Eskimos self destruct again

The Saskatchewan Roughriders answered Ken Miller’s challenge Saturday.

Saskatchewan Roughrider Rob Bagg shakes off a tackle from Edmonton Eskimo Lenny Walls during the Roughriders’ 24-20 win in Regina Saturday.

Saskatchewan Roughrider Rob Bagg shakes off a tackle from Edmonton Eskimo Lenny Walls during the Roughriders’ 24-20 win in Regina Saturday.

Roughriders 24 Eskimos 20

REGINA — The Saskatchewan Roughriders answered Ken Miller’s challenge Saturday.

The Riders’ head coach put the onus on his players to be better in the second half and they responded, rallying from a 14-10 half-time deficit to beat the Edmonton Eskimos 24-20.

“There’s a lot of character and leadership in the locker-room,” Miller said. “I challenged the team at halftime and they took that challenge.

“Among them, they came up with the effort, not necessarily a polished expertise effort, but a raw effort that managed to get us the win.”

The Riders (3-0) — who wore their new black-and-red jerseys as part of their centennial celebration this season — punctuated their comeback by outscoring Edmonton 11-0 in the fourth quarter. The big play was Darian Durant’s 38-yard TD strike to Andy Fantuz at 2:30 of the fourth.

Fantuz’s TD and ensuing convert tied the score 20-20 before Louie Sakoda’s 80-yard single on the ensuing kickoff put the Riders ahead to stay.

The defence did its part. James Patrick and Brent Hawkins both recovered Edmonton fumbles in the fourth to shut the door on any hope of the Eskimos (0-3) mounting the comeback for head coach Richie Hall, the former Roughriders defensive co-ordinator.

Although Sakoda kicked the winning point, he struggled punting into the wind — which gusted to 48 kilometres per hour. The sophomore punter failed to kick the ball further than 34 yards during the second, giving Edmonton excellent field position before being replaced by kicker Luca Congi in the second half after boots of 34, 34 13 and eight yards into the wind.

“This wind here is always tough,” said Sakoda. “Edmonton was bringing quite the rush and a few twists we haven’t seen and some stuff, and when you have pressure back there it’s pretty tough.

“Punting is a subtle art and you have to be very precise. Especially in that wind you’re going to suffer the consequences.”

Edmonton couldn’t take advantage of the wind in the second and third quarters. Outside of a two-yard TD run by Arkee Whitlock, all the Eskimos could muster were two Noel Prefontaine field goals and two singles as well as a safety with the wind at their backs.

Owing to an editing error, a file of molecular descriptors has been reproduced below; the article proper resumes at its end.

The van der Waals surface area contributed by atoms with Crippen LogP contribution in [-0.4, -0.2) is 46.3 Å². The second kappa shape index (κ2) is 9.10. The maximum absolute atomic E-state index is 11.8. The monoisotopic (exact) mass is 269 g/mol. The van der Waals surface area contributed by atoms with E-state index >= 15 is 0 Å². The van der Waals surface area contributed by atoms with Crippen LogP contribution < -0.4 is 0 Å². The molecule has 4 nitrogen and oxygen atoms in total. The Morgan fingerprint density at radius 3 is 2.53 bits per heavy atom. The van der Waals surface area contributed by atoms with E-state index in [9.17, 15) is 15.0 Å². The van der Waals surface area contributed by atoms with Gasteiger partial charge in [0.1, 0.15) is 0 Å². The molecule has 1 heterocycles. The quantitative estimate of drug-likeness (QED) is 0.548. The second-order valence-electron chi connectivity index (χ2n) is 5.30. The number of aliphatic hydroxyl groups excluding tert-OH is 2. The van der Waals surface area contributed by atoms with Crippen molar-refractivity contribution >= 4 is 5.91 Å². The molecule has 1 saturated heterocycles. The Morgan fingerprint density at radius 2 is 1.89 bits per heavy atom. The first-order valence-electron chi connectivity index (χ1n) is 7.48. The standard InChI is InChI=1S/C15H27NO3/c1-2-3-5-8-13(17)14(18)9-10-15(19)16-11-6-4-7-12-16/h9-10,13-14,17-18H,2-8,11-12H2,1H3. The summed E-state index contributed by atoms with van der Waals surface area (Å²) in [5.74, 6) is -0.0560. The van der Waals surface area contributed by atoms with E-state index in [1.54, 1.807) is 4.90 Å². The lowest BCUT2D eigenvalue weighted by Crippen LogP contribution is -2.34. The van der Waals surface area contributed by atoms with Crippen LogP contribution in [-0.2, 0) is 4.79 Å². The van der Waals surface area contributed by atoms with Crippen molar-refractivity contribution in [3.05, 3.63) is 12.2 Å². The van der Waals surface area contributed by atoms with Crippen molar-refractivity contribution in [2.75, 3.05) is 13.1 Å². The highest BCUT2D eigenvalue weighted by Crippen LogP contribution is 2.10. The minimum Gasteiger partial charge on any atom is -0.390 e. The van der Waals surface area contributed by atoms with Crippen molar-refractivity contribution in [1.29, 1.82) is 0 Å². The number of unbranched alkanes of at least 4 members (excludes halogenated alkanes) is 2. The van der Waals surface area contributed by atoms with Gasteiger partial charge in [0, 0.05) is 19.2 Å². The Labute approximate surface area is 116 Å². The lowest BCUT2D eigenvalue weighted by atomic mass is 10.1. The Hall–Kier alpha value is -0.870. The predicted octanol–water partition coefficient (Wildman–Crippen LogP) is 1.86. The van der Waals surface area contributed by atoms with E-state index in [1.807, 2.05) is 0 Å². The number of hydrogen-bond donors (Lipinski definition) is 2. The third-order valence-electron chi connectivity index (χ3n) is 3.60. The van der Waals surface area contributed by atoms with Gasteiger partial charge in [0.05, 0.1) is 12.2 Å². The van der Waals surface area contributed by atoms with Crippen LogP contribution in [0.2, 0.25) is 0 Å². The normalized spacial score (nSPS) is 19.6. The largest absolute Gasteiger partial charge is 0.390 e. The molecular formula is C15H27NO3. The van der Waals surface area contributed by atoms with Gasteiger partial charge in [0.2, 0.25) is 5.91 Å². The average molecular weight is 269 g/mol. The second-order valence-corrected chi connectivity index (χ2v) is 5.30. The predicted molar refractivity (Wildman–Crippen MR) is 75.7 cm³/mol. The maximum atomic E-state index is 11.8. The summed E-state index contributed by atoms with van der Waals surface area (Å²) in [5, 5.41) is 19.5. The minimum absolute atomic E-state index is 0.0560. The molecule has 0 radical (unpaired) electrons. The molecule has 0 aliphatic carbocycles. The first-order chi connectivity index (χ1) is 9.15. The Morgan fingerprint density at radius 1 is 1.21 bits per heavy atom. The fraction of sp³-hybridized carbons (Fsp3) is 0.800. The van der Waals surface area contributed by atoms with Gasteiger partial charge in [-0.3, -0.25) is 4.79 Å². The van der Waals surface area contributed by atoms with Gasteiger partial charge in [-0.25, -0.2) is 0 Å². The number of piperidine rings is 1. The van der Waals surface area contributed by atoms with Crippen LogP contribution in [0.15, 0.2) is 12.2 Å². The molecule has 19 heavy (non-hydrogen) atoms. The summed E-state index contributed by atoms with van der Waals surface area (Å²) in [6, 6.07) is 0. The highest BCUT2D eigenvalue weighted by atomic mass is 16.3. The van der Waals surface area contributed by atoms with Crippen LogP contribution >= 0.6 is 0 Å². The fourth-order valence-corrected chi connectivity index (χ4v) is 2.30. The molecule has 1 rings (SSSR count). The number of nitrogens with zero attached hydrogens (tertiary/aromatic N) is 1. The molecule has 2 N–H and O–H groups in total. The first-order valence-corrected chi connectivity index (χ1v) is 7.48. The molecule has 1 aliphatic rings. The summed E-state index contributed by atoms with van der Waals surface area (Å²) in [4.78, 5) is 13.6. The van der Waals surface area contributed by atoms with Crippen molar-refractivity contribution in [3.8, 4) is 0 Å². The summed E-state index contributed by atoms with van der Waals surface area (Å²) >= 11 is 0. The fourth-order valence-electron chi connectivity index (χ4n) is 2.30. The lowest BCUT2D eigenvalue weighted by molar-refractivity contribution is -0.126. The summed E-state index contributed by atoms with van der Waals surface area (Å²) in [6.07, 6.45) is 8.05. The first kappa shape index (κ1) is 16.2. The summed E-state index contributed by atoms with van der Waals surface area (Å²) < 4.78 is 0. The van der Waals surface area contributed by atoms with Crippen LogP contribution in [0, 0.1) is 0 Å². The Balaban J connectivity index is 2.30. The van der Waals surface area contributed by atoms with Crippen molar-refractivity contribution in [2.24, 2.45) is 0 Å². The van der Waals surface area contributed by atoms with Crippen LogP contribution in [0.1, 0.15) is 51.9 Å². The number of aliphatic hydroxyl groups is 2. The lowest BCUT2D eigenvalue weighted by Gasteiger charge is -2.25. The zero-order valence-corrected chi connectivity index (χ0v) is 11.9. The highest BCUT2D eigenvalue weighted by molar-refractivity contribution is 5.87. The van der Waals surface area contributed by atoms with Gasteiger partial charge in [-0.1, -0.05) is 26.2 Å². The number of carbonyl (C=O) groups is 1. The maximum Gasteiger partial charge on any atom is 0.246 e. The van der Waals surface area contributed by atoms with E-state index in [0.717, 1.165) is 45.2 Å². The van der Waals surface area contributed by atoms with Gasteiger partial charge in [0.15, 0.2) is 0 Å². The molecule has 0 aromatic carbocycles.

Edmonton quarterback Ricky Ray was 22-of-31 passing for 319 yards and hooked up with Fred Stamps 12 times for 213 yards. But Ray said his club’s inability to do more with the wind was key.

“In the two quarters where we did have the wind, we really didn’t do enough,” said Ray. “You need to take advantage because you’re going to get good field position just with the kicking game.“Even in the third quarter if we could have done a little bit more and put more pressure on them it could have been a different story for us. With all that said, we put ourselves in situations where we could change the outcome of the game, we just didn’t do it.”

Saskatchewan’s offence also struggled to move the ball for most of the game but managed to do so when they were backed up deep in their own zone.

The first came in the second quarter when tailback Wes Cates scampered 83 yards to Edmonton’s seven-yard line. That run, a career-long for Cates, set up a one-yard TD run by Hugh Charles that gave Saskatchewan a 10-3 lead in the second.

Rob Bagg came up big in the fourth with the Riders clinging to a 21-20 lead and backed up at their own nine-yard line. Bagg, who caught four passes for 43 yards, received a pitch from Weston Dressler on a double reverse, got a key block from Durant on Eskimo linebacker Maurice Lloyd who was lining up Bagg in the Riders’ end zone, and ran to midfield. That play, which was Bagg’s only rush of the game, set up Congi’s third field goal of the day, which closed out the scoring.

“The reverse we ran when we were backed up in the fourth quarter, that was a great call by Doug and Bobby and great execution,” said Miller. “When you call a play like that in that situation, you have some concerns about the execution of that play.

“It’s not a play you’d normally call in that situation, which is one of the reasons it was a great call. It was an unexpected play that we executed well and it was a game-changing play.”

Durant was 15-of-28 passing for 238 yards and a touchdown. He also threw his first interception of the season.

Cates had a game-high 112 yards rushing.

Miller said while the win wasn’t a pretty one, he said the manner in which the Riders earned the victory impressed him.

“We didn’t function all that well offensively,” Miller said. “We didn’t function that well on special teams, although we did kick some field goals that was the margin of victory, and then on defence we played well in the second half, but not so well in the first half. That’s great when you can scramble around and get a win when it wasn’t your best day.”